The Madras High Court today gave Tamil writer Perumal Murugan, who withdrew from the literary world after a row over his novel Mathorubhagan objected to by right wing groups, the liberty to decide if he would like to pursue a petition filed by a supporter or that by a writer's forum.
"In the present petition, the author has been impleaded as a respondent whereas in the first petition filed by writers association in which similar issues were raised, the author was sought to be impleaded. In our view, rights can be agitated by the author and he will choose which petition he would like to prosecute," the first bench, comprising Chief Justice Sanjay Kishan Kaul and Justice M M Sundresh, said.
The bench stated this while hearing a PIL filed by one Lajapathy Roy in support of the author, in which Murugan was named the respondent.
The bench, before which an earlier petition by Progressive Writers and Artists Association came up, had observed that the largest concern is extra-judicial groups wielding power to decide what is right and what is not and thus asking the authors what to write or not.
The bench also issued a notice to Murugan in the earlier petition and posted the matters for further hearing to February 9.
The court today dismissed another petition filed by one Vairavel as he sought to direct the authorities to permit the conduct of a meeting on 'objectionable' portions of the novel.
Justice T S Sivagnanam, before whom the petition came up, directed the petitioner to wait till a decision was arrived by the First Bench before which many petitions in this regard had been filed and the author has been made a party.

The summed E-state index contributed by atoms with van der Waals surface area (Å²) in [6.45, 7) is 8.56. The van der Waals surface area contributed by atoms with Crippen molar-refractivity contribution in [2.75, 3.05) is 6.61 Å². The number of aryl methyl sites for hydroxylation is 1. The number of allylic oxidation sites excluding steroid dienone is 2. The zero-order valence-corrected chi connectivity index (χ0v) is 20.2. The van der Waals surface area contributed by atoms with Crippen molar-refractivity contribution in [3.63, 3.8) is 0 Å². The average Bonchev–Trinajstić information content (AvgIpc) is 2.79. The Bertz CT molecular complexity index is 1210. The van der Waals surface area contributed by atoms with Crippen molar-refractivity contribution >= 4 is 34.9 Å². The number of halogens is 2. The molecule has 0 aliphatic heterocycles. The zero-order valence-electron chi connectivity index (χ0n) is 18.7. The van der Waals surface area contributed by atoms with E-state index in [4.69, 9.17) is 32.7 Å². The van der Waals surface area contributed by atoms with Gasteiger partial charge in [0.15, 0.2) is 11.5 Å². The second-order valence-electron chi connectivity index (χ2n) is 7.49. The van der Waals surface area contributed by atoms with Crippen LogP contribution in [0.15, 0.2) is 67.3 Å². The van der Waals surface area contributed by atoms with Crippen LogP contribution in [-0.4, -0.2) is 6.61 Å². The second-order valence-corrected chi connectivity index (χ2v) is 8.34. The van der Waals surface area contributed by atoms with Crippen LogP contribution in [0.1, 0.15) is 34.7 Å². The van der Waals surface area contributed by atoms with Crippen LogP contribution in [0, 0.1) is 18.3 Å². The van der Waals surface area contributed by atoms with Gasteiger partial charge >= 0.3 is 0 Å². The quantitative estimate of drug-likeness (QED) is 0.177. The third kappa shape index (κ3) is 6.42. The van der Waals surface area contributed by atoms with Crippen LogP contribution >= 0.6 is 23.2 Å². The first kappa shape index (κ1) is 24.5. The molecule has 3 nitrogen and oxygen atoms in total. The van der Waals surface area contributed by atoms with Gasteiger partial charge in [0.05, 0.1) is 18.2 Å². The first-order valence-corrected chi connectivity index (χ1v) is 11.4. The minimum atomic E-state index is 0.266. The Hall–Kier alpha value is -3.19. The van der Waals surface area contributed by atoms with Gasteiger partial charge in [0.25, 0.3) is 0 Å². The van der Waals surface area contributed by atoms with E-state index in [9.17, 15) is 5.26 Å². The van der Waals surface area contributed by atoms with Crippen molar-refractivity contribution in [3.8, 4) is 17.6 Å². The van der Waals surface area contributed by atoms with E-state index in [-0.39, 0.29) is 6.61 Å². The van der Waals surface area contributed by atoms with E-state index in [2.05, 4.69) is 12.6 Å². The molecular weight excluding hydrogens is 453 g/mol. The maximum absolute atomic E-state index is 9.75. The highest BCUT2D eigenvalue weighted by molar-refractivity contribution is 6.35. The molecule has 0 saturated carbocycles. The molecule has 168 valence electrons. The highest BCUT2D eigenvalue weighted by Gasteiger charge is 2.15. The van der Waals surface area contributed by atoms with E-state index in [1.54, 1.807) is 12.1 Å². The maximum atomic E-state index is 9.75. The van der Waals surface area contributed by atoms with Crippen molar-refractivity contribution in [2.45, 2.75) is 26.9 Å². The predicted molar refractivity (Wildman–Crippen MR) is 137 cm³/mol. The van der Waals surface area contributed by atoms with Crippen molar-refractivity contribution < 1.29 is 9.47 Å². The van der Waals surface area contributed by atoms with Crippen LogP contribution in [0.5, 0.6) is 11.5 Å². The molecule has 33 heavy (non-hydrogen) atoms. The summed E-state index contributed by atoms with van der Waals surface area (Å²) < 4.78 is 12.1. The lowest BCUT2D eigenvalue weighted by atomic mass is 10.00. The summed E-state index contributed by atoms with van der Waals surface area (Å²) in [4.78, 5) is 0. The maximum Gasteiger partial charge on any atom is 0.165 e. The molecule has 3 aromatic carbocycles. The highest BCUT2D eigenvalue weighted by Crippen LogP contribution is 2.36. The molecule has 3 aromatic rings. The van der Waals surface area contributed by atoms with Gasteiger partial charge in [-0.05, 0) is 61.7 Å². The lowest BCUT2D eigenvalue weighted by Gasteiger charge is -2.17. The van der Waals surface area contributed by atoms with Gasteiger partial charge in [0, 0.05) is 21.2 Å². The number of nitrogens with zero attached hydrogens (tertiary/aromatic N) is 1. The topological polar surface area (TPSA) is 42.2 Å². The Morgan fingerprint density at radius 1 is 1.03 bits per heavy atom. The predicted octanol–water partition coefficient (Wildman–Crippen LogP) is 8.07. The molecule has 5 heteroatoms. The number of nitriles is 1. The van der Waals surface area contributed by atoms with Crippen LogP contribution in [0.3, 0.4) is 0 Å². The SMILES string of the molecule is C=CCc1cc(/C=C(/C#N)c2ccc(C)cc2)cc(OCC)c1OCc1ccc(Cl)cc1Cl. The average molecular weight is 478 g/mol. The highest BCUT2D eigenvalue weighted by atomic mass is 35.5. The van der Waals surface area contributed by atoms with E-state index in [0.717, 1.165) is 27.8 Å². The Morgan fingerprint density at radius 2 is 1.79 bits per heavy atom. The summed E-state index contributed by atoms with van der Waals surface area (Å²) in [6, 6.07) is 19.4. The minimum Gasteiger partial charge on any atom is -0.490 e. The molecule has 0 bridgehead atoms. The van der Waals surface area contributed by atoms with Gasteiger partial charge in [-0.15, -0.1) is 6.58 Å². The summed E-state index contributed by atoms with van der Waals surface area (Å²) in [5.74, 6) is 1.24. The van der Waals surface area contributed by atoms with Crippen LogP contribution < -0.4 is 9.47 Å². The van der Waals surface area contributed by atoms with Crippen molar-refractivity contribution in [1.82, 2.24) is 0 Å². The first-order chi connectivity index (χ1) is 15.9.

Mathorubhagan was caught up in protests over the past few days, with some outfits seeking a ban on the book, claiming it denigrates Hindu deities and women devotees.
The author later issued a declaration on Facebook stating that the writer is "dead" and "Perumal Murugan should be left alone", withdrawing himself from literary world.
The novel revolves around travails of a childless couple and also deals with consensual sex between any man and a childless woman to conceive during the annual temple car festival at Tiruchengode in Tamil Nadu.
Protestors allege that the town of Tiruchengode, women devotees and the annual car festival of Shiva temple there were portrayed in a bad light in the book.
Murugan has, however, denied it and apologised if he had hurt any sections of people.